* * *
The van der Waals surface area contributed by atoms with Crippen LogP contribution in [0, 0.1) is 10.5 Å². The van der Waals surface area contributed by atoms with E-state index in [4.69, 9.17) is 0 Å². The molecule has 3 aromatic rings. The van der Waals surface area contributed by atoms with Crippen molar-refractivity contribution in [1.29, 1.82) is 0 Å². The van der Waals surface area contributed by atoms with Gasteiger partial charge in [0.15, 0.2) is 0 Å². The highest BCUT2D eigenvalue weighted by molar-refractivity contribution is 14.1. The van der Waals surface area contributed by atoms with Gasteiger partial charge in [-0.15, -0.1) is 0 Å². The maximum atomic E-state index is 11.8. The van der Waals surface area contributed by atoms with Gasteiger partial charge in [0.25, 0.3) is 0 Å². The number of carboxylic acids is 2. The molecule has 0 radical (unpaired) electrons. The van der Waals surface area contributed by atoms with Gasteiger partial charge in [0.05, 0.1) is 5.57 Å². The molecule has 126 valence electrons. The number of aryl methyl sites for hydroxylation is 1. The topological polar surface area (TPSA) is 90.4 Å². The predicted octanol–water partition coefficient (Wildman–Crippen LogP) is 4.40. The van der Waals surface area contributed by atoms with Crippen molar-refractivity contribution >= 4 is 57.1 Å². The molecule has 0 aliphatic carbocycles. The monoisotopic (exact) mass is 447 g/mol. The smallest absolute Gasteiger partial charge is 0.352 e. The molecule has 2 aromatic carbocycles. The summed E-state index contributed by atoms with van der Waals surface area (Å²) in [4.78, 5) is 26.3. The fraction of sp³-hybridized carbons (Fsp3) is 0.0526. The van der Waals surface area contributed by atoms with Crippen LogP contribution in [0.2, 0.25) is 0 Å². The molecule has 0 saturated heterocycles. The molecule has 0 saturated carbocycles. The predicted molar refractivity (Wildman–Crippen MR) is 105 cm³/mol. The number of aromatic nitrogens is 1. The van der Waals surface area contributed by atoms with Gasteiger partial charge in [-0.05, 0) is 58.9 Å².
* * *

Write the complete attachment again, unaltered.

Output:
The van der Waals surface area contributed by atoms with Crippen LogP contribution in [0, 0.1) is 10.5 Å². The van der Waals surface area contributed by atoms with E-state index in [4.69, 9.17) is 0 Å². The molecule has 3 aromatic rings. The van der Waals surface area contributed by atoms with Crippen molar-refractivity contribution in [1.29, 1.82) is 0 Å². The van der Waals surface area contributed by atoms with Gasteiger partial charge in [0.15, 0.2) is 0 Å². The highest BCUT2D eigenvalue weighted by molar-refractivity contribution is 14.1. The van der Waals surface area contributed by atoms with Gasteiger partial charge in [-0.15, -0.1) is 0 Å². The maximum atomic E-state index is 11.8. The van der Waals surface area contributed by atoms with Gasteiger partial charge in [0.25, 0.3) is 0 Å². The number of carboxylic acids is 2. The molecule has 0 radical (unpaired) electrons. The van der Waals surface area contributed by atoms with Gasteiger partial charge in [0.05, 0.1) is 5.57 Å². The molecule has 126 valence electrons. The number of aryl methyl sites for hydroxylation is 1. The topological polar surface area (TPSA) is 90.4 Å². The predicted octanol–water partition coefficient (Wildman–Crippen LogP) is 4.40. The van der Waals surface area contributed by atoms with Crippen molar-refractivity contribution >= 4 is 57.1 Å². The molecule has 0 aliphatic carbocycles. The monoisotopic (exact) mass is 447 g/mol. The smallest absolute Gasteiger partial charge is 0.352 e. The molecule has 2 aromatic carbocycles. The summed E-state index contributed by atoms with van der Waals surface area (Å²) in [4.78, 5) is 26.3. The fraction of sp³-hybridized carbons (Fsp3) is 0.0526. The van der Waals surface area contributed by atoms with Crippen LogP contribution in [0.2, 0.25) is 0 Å². The molecule has 0 saturated heterocycles. The molecule has 0 saturated carbocycles. The predicted molar refractivity (Wildman–Crippen MR) is 105 cm³/mol. The number of aromatic nitrogens is 1. The van der Waals surface area contributed by atoms with Gasteiger partial charge in [-0.05, 0) is 58.9 Å².